Zigfried likes writing about whales and angry seamen, and often does so at the local pub.

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JoeTheDestroyer posted February 24, 2011:

Zig, this review made me happy.

I've never played this game, but I would probably agree with you had I. It reminds me of a WiiWare game called Tomena Sanner. Much the same, except running into objects is actually bad, and you're trying to beat a clock. Slightly better, but still pretty meh IMO.
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fleinn posted February 24, 2011:

:) great read. ..It is a game with one button for control. Where the jump is variable in height, which then again varies in length depending on speed. While the animation for the jump and the roll depends on those variables. So as a simplistic running game, that can be played on the holy iPhone and so on - it's a pretty good game. It reminds me of the rolling intro-sequences to the first games that started using simple shifting layers for projecting movement in some direction or other. So even though it lasts.. ten minutes.. it's a brilliant piece of work for what it is.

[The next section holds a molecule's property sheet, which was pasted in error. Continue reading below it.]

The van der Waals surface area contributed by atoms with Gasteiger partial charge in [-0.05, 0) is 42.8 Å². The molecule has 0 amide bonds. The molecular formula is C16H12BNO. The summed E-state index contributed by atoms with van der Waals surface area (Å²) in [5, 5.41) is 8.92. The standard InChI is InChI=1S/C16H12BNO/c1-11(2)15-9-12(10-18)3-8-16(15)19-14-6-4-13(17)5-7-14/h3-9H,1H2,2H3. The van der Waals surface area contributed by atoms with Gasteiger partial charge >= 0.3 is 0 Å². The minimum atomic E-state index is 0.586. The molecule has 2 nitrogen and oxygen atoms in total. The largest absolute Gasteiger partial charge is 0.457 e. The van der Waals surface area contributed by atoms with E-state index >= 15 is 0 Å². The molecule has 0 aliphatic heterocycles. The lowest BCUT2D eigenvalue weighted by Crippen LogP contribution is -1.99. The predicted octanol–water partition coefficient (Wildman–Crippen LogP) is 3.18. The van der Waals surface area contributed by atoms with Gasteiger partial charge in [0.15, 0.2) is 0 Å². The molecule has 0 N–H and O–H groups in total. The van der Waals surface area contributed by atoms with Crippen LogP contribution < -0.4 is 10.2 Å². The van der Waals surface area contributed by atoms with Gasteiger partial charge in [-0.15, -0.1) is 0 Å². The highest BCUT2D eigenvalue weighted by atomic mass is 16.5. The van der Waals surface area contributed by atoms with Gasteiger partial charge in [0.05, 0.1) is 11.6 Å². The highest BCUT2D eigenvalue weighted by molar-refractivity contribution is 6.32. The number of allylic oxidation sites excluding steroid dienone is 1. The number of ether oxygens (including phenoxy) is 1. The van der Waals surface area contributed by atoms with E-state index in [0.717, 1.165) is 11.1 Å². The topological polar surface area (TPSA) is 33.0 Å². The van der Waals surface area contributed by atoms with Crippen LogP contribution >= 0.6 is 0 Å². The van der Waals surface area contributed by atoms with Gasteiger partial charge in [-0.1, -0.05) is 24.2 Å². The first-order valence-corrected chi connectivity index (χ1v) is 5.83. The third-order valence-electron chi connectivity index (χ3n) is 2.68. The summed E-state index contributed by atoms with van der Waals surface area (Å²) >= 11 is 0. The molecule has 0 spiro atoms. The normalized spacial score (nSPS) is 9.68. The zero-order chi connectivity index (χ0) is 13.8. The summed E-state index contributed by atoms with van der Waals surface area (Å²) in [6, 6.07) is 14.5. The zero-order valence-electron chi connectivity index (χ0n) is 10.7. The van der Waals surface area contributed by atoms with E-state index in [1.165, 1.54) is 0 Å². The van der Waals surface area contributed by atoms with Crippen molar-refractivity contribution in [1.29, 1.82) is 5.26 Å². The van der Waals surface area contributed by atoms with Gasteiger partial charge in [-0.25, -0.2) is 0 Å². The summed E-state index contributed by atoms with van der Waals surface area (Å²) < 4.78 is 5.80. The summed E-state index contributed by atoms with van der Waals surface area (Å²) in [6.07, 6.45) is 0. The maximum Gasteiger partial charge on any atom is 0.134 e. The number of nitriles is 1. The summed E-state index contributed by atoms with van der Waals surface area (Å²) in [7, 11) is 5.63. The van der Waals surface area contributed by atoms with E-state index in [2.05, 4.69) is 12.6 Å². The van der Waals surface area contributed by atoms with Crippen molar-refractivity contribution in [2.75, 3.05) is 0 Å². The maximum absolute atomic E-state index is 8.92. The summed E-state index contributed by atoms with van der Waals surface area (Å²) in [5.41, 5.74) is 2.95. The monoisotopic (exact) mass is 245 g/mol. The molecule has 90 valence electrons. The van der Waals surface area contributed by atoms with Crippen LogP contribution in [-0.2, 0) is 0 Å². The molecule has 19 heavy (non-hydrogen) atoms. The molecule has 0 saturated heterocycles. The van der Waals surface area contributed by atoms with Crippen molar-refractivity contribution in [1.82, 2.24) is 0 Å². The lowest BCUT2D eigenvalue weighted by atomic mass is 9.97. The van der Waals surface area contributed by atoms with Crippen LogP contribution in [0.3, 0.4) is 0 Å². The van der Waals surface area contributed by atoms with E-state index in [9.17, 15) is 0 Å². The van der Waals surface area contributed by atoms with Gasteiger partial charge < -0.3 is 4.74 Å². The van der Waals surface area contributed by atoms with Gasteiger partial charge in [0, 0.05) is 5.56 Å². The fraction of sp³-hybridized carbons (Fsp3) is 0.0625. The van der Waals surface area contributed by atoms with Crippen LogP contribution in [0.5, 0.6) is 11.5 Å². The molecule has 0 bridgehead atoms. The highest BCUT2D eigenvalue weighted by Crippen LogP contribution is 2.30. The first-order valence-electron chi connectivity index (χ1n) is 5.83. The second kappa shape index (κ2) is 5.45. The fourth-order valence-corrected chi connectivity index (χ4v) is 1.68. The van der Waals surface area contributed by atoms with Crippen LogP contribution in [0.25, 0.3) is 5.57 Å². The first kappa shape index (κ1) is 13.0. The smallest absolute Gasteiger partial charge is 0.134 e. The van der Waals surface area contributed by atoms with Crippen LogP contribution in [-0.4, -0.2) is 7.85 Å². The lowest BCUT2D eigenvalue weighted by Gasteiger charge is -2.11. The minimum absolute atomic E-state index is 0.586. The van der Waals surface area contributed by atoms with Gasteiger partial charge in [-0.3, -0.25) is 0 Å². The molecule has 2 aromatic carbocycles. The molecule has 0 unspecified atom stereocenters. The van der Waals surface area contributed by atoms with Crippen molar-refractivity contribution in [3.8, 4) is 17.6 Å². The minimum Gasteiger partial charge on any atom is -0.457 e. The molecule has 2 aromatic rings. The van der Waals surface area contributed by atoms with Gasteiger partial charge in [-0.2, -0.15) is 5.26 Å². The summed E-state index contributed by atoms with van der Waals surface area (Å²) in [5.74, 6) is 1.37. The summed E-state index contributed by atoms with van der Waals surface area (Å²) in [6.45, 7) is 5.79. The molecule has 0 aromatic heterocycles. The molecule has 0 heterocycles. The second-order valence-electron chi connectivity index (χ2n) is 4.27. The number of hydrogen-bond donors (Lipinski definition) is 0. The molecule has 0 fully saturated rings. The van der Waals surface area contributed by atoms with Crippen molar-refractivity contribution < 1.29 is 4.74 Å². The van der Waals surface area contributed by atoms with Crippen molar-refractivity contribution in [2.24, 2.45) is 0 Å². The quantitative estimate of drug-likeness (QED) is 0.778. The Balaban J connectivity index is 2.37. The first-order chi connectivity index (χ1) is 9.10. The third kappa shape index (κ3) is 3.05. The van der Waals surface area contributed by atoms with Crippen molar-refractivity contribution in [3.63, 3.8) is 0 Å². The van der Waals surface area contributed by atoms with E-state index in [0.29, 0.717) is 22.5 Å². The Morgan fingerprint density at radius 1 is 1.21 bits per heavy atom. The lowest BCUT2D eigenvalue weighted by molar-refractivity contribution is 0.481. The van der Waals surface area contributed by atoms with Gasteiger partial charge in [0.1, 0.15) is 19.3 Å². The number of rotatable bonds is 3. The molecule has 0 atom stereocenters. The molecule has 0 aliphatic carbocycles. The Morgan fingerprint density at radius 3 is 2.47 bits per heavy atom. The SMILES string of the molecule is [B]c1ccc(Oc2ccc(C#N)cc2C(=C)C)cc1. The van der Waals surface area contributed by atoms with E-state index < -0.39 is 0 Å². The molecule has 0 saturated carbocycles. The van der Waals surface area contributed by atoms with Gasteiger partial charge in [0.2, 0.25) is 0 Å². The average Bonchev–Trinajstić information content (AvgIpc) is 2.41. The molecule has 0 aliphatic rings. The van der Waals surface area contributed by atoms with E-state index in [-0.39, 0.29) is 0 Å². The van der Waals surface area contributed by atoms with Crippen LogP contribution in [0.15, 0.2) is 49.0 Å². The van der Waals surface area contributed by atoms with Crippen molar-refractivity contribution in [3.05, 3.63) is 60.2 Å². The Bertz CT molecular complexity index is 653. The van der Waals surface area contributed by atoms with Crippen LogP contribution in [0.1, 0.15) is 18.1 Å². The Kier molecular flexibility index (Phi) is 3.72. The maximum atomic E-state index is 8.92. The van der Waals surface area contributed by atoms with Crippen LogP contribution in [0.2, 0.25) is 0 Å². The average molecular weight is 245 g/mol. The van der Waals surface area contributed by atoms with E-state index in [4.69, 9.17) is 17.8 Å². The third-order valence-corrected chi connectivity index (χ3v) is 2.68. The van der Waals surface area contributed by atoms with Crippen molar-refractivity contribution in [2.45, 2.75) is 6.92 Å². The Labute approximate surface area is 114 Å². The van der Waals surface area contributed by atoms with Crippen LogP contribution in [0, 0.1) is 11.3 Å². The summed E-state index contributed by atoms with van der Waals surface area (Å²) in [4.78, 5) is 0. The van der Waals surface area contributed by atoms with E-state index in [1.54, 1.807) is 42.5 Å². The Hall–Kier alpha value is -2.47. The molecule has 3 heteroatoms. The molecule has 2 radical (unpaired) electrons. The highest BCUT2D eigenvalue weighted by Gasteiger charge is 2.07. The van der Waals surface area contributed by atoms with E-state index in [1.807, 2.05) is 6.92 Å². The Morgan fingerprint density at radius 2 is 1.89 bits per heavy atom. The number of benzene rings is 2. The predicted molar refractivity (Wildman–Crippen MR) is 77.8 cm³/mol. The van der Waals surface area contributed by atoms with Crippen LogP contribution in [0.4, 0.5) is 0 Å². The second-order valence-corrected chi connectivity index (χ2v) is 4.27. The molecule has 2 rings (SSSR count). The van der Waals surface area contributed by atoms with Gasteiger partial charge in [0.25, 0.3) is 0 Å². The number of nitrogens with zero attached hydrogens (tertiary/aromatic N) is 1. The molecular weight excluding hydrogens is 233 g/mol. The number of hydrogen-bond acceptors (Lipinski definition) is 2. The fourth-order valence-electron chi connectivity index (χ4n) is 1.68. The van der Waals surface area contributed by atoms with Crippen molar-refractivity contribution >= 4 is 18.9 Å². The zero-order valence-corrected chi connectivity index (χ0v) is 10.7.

So maybe not a polished turd - but more like a single drop of water in a desert, or something like that. Not much, but appreciated.. Depending on how desperate you are.

And I agree with your premise and the points you make. A lot of unbelievably annoying things have been said about this game..
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pickhut posted February 24, 2011:

I always thought of Canabalt as a mere distraction, I never figured people had such high praises for the game. o__o

I enjoyed reading the review, you make some good points and observations with so little words.
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zigfried posted February 24, 2011:

So even though it lasts.. ten minutes.. it's a brilliant piece of work for what it is.

So maybe not a polished turd - but more like a single drop of water in a desert, or something like that.